RiverRocks will end in Coolidge Park with top-notch entertainment and a light show that is being designed specifically for the event.
Following an all-day RiverRocks expo in Coolidge Park, AscenDance Project, a group that recently competed in the hit television show “America’s Got Talent,” will perform at 7 p.m. The dancers perform on a climbing wall, incorporating the rhythms of their music into technical, choreographed movements.
At 8 p.m., the Los Angeles-based musical group Fitz and the Tantrums, known for their fresh approach to vintage soul and pop, will perform. One of the group’s trademarks is its unusual instrumentation. The band doesn’t have a lead guitar, but instead features saxophone and organ, according to a news release.
The entertainment will culminate with a light show custom-created for RiverRocks, said Ann Ball, operations director at Chattanooga Presents. Designed by Full Spectrum Media, the LED show will be choreographed to dramatic music.
“This particular light show has never been done before,” Ball said. “It’s being developed strictly for us.”
Staff writers Anne Braly, Karen Nazor Hill, Lisa Denton and Casey Phillips also contributed to this story.
5 BEST BET SPECTATOR EVENTS
RiverRocks offers may ways to get your blood pumping, even if you’re not signed up for the rowing, rock climbing and trail running. This rousing round of spectator events could leave you breathless.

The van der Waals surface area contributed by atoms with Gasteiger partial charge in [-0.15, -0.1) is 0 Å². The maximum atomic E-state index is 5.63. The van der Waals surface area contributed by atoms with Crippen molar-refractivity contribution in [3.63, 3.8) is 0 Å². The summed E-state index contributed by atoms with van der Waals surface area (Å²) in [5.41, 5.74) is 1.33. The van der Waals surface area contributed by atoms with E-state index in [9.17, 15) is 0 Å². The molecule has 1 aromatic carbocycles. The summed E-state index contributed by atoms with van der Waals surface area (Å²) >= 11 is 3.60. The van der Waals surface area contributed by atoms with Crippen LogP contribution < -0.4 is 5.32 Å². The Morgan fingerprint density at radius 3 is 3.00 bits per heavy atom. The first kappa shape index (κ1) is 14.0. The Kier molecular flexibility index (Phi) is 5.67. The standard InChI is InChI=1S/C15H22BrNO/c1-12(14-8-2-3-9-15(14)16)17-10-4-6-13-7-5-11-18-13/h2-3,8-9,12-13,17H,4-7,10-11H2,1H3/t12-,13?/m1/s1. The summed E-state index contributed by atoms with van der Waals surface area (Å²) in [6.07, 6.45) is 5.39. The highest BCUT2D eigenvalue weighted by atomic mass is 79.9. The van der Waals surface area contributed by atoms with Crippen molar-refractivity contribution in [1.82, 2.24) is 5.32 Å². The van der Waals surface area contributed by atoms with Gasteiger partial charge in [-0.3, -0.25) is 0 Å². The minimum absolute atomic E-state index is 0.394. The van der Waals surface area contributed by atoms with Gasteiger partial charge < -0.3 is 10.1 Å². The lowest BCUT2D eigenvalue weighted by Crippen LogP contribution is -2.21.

* Hot-air balloons: On opening weekend, Oct. 2-3, you’ll have the chance for one-hour flights and shorter tethered rides, as well as a sunset balloon glow that can be enjoyed from the riverbanks or aboard Blue Moon Cruises’ 70-foot luxury liner.
* Trick cyclist: Doug White can do amazing things on a bicycle, so amazing he was deemed worthy to perform with Cirque du Soleil. For RiverRocks, he’ll jump picnic tables, flip from ramps and seem to balance on thin air on an ordinary mountain bike. His shows are scheduled Oct. 8-9.
* Circus Juventas: Performers from this cirque-style training school in St. Paul, Minn., will make only their second appearance outside their own facility for RiverRocks. Their acrobatics, juggling and flights of fancy begin the closing ceremonies on Oct. 8.
* Ascendance: Members of this acrobatic dance troupe, recently featured on “America’s Got Talent,” will present their amazing choreography on a climbing wall, nimbly moving via fingertips and toes. Catch this show on Oct. 9.
* Circle of Light: This one-of-a-kind light show is being created specifically for the RiverRocks finale on Oct. 9. It will combine lights, balloons and music to make a dramatic lasting impression.
Barry Courter is staff reporter and columnist for the Times Free Press. He started his journalism career at the Chattanooga News-Free Press in 1987. He covers primarily entertainment and events for ChattanoogaNow, as well as feature stories for the Life section. Born in Lafayette, Ind., Barry has lived in Chattanooga since 1968. He graduated from Notre Dame High School and the University of Tennessee at Chattanooga with a degree in broadcast journalism. He previously was ...